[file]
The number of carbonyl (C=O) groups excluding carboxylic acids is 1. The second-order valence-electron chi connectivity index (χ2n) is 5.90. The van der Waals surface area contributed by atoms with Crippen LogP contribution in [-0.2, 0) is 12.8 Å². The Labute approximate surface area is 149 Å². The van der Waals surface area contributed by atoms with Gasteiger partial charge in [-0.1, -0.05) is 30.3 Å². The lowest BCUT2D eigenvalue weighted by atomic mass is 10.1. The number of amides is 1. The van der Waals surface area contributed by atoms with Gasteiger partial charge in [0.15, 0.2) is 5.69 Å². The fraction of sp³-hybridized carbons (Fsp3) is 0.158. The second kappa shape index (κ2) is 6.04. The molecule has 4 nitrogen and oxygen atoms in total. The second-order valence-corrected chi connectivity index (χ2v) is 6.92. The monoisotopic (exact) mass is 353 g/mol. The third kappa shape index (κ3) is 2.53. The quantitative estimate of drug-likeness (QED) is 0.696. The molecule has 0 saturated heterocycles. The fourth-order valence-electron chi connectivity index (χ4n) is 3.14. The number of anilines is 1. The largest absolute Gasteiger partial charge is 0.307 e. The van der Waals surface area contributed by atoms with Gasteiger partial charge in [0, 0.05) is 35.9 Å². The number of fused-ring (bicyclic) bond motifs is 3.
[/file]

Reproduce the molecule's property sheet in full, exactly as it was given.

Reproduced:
The number of carbonyl (C=O) groups excluding carboxylic acids is 1. The second-order valence-electron chi connectivity index (χ2n) is 5.90. The van der Waals surface area contributed by atoms with Crippen LogP contribution in [-0.2, 0) is 12.8 Å². The Labute approximate surface area is 149 Å². The van der Waals surface area contributed by atoms with Gasteiger partial charge in [-0.1, -0.05) is 30.3 Å². The lowest BCUT2D eigenvalue weighted by atomic mass is 10.1. The number of amides is 1. The van der Waals surface area contributed by atoms with Gasteiger partial charge in [0.15, 0.2) is 5.69 Å². The fraction of sp³-hybridized carbons (Fsp3) is 0.158. The second kappa shape index (κ2) is 6.04. The molecule has 4 nitrogen and oxygen atoms in total. The second-order valence-corrected chi connectivity index (χ2v) is 6.92. The monoisotopic (exact) mass is 353 g/mol. The third kappa shape index (κ3) is 2.53. The quantitative estimate of drug-likeness (QED) is 0.696. The molecule has 0 saturated heterocycles. The fourth-order valence-electron chi connectivity index (χ4n) is 3.14. The number of anilines is 1. The largest absolute Gasteiger partial charge is 0.307 e. The van der Waals surface area contributed by atoms with Gasteiger partial charge in [0, 0.05) is 35.9 Å². The number of fused-ring (bicyclic) bond motifs is 3.